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The Double Degree Master’s Programs comprise 120 ECTS credits. Of these, 60 ECTS are completed at the Faculty of Law UZH.
At the Faculty of Law UZH, courses and examinations are held mainly in German or exclusively in English, whereas at the partner faculties in their respective language of instruction.
The Student Administration Office or Admissions Office are responsible for the admission to the University of Zurich. Information on admission can be found on the following website:
Admission Master of Law
In addition, the program-specific admission requirements of the respective partner faculties apply. For further information, please check the flyers under "Partner Faculties".
Students in the Double Degree Master's Program can choose between the following two study programs:
MLaw UZH Rechtswissenschaft
MLaw UZH International and Comparative Law
Within these study programs, students at the Faculty of Law UZH must complete the following modules totaling 60 ECTS credits
German-language Double Degree study program Rechtswissenschaft
|Common Subjects Core Elective Pool||6||Core Elective|
|Optional Elective Pool||42||Various|
English-language Double Degree study program International and Comparative Law
|Introduction to Swiss Law*||6||Compulsory|
|Common Subjects Core Elective Module||6||Core Elective|
|Core Elective Modules International Law||18||Core Elective|
Core Elective Modules Comparative Law
|An other (English-language) module of the faculty according to choice||6||Elective/Core Elective|
*For students with a Bachelor of Law degree from a Swiss university the module Introduction to Swiss Law is considered fulfilled upon commencement of the study program. Instead, they complete another (English-language) module of the faculty according to choice in the amount of 6 ECTS credits.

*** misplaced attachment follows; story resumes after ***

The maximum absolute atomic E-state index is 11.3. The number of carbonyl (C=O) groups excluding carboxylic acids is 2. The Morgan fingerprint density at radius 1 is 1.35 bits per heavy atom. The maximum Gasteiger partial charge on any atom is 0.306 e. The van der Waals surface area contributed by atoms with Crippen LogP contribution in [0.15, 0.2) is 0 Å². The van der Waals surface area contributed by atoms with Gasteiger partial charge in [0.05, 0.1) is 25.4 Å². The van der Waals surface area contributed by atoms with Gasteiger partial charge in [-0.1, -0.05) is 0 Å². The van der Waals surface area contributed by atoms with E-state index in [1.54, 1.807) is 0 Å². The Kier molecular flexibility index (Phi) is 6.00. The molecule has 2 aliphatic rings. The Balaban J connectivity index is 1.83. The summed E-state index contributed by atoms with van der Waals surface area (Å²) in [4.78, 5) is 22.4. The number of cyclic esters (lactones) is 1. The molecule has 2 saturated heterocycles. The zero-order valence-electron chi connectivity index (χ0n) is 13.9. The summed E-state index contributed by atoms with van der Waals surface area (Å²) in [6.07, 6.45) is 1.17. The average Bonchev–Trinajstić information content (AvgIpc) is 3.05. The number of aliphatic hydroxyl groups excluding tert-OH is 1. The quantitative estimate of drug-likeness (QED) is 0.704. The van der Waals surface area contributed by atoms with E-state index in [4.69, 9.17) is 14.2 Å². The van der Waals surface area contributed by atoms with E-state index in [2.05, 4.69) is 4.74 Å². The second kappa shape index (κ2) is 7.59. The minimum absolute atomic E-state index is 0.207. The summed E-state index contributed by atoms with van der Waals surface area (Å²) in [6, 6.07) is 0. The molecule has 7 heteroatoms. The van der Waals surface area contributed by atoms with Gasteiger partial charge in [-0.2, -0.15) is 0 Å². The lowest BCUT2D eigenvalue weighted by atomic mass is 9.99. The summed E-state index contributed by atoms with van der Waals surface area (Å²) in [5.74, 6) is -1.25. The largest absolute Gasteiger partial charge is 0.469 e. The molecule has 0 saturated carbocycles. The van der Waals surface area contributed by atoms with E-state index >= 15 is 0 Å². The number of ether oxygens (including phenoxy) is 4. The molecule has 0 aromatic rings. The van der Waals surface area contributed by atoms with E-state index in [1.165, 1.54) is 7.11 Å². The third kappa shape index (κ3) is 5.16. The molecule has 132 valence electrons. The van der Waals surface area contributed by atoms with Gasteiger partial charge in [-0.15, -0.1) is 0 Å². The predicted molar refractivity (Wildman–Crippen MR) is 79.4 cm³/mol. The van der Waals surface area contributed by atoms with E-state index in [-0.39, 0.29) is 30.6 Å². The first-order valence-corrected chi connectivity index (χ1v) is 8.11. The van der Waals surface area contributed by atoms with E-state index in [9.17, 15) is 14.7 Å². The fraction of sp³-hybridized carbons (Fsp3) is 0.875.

Important: Credit for legal internships is not possible in Double Degree Master's programmes (No. 1 RLA).
The module Introduction to Swiss Law and the Master's thesis may be repeated twice. A third failed attempt results in final rejection.
For the other modules, a common maximum of eight failed attempts applies. As long as the maximum number of failed attempts has not been reached, they can be repeated and substituted by other modules, provided they are offered again. When substituting modules, it must be ensured that sufficient modules of the respective module group (compulsory elective modules Fundamentals, compulsory elective modules International Law and compulsory elective modules Comparative Law) are completed. If further compulsory modules (in addition to the Master's thesis) are chosen in the study programme Law, they can be repeated a maximum of two times, otherwise the repeatability is only limited by the maximum number of failed attempts. A final rejection takes place if there are more than eight failed attempts.
The double degree Master's programmes conducted jointly with the partner faculties offer students the opportunity to expand and deepen their knowledge of the Swiss legal system, the legal system of the country of the respective partner faculty and international law. Participants acquire two Master's degrees ("Master of Law UZH" as well as the corresponding academic degree of the partner faculty) after a standard period of study of two years.
If you are applying to the University of Zurich, you will find further information on the following website:
Double Degree Outgoings
If you are enrolled at one of our partner faculties, you will find further information on the following website:
Double Degree Incomings
Currently the Faculty of Law of the University of Zurich maintains Double Degree Master's Agreements with the following partner faculties:
King's College London, The Dickson Poon School of Law (Great Britain) (PDF, 462 KB)
Maastricht University, Faculty of Law (The Netherlands)
University of Amsterdam, Amsterdam Law School (The Netherlands) (PDF, 801 KB)
Katholieke Universiteit Leuven, Faculty of Law (Belgium)
Université de Strasbourg, Faculté de Droit, Économie, Gestion et Sciences Politiques et Sociales (France)
The University of Hong Kong, Faculty of Law (People's Republic of China)
Doshisha University, Graduate School of Law (Japan)
University of California, Berkeley Law (USA)
University of Johannesburg, Faculty of Law (South Africa)